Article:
Quantcast

Plastic Bag Found at the Bottom of the World's Deepest Waters

Popular
Map of Western Pacific Ocean, showing location of Mariana Trench. USGS

Man-made trash has sunk to new depths. A recent paper published in the journal Marine Policy details the staggering amount of plastic and other debris found at the bottom of the world's deepest ocean trench.

At least 3,000 pieces of litter, with some dating back 30 years, can be found in the Pacific Ocean's Mariana Trench.


This information was obtained by researchers combing through the Deep-sea Debris Database operated by the Global Oceanographic Data Centre of the Japan Agency for Marine-Earth Science and Technology (JAMSTEC).

This vast online catalogue, which launched for public use in March 2017, contains photos and videos of debris collected by deep-sea submersibles and remotely operated vehicles from more than 5,000 dives.

According to the paper, authored by JAMSTEC researchers, more than 33 percent of the observed debris is macro-plastic, of which 89 percent was single-use products. The deepest record is a plastic bag at 36,000 feet in the Mariana Trench.

Unfortunately, the researchers observed how some of this plastic has impacted marine life on the ocean floor.

"Deep-sea organisms were observed in the 17 percent of plastic debris images, which include entanglement of plastic bags on chemosynthetic cold seep communities," the study authors wrote.

Other types of waste that can be found at such oceanic depths include metal, rubber, fishing gear, glass and other man-made items.

"The data show that, in addition to resource exploitation and industrial development, the influence of land-based human activities has reached the deepest parts of the ocean in areas more than 1,000 kilometers (620 miles) from the mainland," the authors noted.

In the video below, JAMSTEC's executive director for science Yoshihisa Shirayama explains how plastic in the ocean and climate change are noticeable examples of humanity's negative environmental footprint.

He suggested limiting the immense amount of plastics that enter our waters as well as limiting carbon dioxide emissions to help fight ocean acidification.

"Anything we can do for the good of the environment will also help the deep sea environment and deep sea creatures," Shirayama concluded.

EcoWatch Daily Newsletter

Pick one of these nine activism styles, and you can start making change. YES! Illustrations by Delphine Lee

By Cathy Brown

Most of us have heard about UN researchers warning that we need to make dramatic changes in the next 12 years to limit our risk of extreme heat, drought, floods and poverty caused by climate change. Report after report about a bleak climate future can leave people in despair.

Read More Show Less
Jamie Grill Photography / Getty Images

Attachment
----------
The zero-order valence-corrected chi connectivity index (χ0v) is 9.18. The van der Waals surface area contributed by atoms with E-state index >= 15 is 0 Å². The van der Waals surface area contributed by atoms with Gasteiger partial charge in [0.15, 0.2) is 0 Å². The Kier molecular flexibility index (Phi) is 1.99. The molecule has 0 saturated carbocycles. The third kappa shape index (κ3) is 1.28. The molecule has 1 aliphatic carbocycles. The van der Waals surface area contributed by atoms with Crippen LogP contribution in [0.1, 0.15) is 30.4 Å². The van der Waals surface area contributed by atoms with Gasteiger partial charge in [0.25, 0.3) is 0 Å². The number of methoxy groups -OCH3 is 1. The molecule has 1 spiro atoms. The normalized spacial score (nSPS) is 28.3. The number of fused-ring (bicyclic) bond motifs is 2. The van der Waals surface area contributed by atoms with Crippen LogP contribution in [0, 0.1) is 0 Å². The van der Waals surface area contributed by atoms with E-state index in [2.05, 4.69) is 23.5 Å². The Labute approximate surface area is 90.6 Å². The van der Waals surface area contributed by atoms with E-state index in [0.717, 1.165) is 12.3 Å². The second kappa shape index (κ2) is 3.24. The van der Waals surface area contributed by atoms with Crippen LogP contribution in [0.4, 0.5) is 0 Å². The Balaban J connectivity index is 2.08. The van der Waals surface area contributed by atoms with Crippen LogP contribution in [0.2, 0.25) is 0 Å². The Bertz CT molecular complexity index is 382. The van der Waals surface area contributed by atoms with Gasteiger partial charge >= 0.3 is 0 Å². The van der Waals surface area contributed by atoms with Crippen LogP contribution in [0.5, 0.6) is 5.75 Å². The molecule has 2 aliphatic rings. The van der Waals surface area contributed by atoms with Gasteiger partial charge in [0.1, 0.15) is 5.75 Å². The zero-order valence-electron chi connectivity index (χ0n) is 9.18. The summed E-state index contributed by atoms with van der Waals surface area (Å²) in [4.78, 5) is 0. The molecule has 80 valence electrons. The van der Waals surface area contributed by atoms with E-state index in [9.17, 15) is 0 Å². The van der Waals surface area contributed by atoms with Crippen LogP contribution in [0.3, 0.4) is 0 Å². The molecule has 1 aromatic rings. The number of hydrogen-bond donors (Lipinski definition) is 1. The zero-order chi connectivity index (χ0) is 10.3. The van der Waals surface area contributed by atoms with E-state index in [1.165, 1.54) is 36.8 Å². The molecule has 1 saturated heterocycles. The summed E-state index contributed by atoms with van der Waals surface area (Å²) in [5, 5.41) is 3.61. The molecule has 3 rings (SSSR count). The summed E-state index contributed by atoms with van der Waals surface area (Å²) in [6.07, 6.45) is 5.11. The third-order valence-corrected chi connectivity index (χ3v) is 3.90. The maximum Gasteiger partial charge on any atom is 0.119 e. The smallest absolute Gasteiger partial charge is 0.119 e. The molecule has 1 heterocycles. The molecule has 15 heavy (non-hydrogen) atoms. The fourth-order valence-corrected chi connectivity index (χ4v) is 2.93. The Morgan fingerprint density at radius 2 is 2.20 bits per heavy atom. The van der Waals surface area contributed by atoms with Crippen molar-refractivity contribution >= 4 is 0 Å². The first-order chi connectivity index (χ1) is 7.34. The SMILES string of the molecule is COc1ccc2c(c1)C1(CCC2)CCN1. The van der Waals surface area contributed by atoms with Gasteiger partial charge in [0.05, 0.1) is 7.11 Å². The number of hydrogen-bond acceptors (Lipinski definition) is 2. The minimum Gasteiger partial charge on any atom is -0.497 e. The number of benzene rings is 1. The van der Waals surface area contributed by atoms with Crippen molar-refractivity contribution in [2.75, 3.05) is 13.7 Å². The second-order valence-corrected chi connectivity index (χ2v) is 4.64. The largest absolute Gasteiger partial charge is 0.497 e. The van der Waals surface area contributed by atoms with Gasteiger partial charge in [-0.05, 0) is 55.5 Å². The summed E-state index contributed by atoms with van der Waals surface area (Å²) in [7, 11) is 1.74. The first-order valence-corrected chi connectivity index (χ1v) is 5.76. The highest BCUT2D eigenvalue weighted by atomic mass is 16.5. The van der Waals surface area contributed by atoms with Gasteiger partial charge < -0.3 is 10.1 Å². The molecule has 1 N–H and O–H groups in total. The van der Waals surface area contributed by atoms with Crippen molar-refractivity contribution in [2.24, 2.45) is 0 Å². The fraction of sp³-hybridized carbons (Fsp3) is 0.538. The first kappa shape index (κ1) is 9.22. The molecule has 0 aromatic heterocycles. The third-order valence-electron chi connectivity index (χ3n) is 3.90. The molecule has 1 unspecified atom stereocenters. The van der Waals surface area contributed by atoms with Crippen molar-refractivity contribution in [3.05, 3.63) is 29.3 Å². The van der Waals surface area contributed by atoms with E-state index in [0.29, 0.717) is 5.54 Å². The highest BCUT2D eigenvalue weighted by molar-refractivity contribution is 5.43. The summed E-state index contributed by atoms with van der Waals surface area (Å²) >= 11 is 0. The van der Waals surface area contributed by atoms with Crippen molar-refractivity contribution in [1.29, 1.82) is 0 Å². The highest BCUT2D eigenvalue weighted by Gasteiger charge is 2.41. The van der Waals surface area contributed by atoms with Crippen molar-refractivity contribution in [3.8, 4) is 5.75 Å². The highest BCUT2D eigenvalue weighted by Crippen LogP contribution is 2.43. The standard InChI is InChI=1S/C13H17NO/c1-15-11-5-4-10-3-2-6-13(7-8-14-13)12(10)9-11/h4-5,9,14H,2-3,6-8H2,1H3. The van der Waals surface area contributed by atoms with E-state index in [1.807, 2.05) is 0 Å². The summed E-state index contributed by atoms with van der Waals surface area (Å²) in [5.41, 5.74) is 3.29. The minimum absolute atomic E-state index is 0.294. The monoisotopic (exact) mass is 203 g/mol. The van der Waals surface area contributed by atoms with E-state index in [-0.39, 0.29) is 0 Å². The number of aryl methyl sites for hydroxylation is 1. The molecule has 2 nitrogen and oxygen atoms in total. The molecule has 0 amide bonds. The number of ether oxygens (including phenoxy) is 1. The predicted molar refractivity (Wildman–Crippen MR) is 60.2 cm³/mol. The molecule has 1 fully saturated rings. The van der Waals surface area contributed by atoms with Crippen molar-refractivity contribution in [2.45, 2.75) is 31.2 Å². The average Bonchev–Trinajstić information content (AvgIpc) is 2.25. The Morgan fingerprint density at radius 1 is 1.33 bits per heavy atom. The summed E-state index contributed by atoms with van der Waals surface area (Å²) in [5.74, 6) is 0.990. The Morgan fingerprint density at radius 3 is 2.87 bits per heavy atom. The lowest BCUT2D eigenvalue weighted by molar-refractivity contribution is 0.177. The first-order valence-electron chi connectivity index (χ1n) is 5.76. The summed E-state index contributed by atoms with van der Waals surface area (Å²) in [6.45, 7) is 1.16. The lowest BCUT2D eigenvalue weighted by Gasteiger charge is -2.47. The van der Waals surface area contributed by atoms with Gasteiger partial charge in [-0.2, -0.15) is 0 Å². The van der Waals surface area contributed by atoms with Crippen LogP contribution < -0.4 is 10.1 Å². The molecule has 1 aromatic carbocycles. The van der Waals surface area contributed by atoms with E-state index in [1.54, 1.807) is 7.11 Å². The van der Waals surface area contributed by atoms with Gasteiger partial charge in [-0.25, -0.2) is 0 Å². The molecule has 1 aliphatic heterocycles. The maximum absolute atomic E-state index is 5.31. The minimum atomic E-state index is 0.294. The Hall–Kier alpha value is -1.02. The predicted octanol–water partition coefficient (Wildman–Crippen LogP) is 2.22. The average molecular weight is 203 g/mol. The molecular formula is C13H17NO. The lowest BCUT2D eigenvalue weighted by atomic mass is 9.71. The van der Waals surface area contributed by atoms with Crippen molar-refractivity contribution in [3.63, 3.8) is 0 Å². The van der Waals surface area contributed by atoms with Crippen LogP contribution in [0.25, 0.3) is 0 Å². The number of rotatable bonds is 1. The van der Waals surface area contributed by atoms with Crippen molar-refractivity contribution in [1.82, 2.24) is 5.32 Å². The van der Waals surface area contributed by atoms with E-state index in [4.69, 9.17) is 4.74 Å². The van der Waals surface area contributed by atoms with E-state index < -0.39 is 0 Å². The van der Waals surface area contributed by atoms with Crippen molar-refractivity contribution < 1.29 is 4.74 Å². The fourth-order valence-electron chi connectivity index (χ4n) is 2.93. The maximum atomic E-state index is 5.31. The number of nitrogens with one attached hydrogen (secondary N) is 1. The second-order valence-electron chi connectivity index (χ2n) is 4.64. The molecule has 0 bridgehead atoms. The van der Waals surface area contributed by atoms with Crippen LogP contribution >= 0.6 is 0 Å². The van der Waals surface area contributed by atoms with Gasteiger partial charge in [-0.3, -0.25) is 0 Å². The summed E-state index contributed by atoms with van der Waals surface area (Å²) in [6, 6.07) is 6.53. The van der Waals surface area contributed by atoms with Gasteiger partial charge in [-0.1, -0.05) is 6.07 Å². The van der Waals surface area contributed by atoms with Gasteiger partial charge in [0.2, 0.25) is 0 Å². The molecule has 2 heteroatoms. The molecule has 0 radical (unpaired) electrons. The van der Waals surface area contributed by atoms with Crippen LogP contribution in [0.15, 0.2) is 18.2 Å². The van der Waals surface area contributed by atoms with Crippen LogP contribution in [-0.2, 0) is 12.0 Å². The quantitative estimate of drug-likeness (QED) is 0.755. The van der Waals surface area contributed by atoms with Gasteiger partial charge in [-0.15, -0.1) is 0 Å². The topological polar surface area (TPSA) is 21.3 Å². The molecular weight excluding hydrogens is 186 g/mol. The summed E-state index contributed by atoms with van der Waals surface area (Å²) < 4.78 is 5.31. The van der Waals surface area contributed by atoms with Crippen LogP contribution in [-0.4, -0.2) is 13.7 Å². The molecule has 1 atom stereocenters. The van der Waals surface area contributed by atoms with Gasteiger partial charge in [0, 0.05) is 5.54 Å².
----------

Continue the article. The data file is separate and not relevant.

Losing weight, improving heart health and decreasing your chances for metabolic diseases like diabetes may be as simple as cutting back on a handful of Oreos or saying no to a side of fries, according to a new study published in the journal The Lancet Diabetes & Endocrinology.

Read More Show Less
Sponsored
Golde Wallingford submitted this photo of "Pure Joy" to EcoWatch's first photo contest. Golde Wallingford

EcoWatch is pleased to announce our third photo contest!

Read More Show Less
A boy gives an impromptu speech about him not wanting to die in the next 10 years during the protest on July 15. The Scottish wing of the Extinction Rebellion environmental group of Scotland locked down Glasgow's Trongate for 12 hours in protest of climate change. Stewart Kirby / SOPA Images / LightRocket / Getty Images

It's important to remember that one person can make a difference. From teenagers to world-renowned scientists, individuals are inspiring positive shifts around the world. Maybe you won't become a hard-core activist, but this list of people below can inspire simple ways to kickstart better habits. Here are seven people advocating for a better planet.

Read More Show Less
A group of wind turbines in a field in Banffshire, Northeast Scotland. Universal Images Group / Getty Images

Scotland produced enough power from wind turbines in the first half of 2019, that it could power Scotland twice over. Put another way, it's enough energy to power all of Scotland and most of Northern England, according to the BBC — an impressive step for the United Kingdom, which pledged to be carbon neutral in 30 years.

Read More Show Less
Sponsored
Beekeeper Jeff Anderson works with members of his family in this photo from 2014. He once employed all of his adult children but can no longer afford to do so. CHRIS JORDAN-BLOCH / EARTHJUSTICE

By Jessica A. Knoblauch

It's been a particularly terrible summer for bees. Recently, the U.S. Environmental Protection Agency (EPA) announced it is allowing the bee-killing pesticide sulfoxaflor back on the market. And just a few weeks prior, the USDA announced it is suspending data collection for its annual honeybee survey, which tracks honeybee populations across the U.S., providing critical information to farmers and scientists.

Read More Show Less

tommaso79 / iStock / Getty Images Plus

By Rachel Licker

As a new mom, I've had to think about heat safety in many new ways since pregnant women and young children are among the most vulnerable to extreme heat.

Read More Show Less
Pexels

By Kris Gunnars, BSc

It's easy to get confused about which foods are healthy and which aren't.

Read More Show Less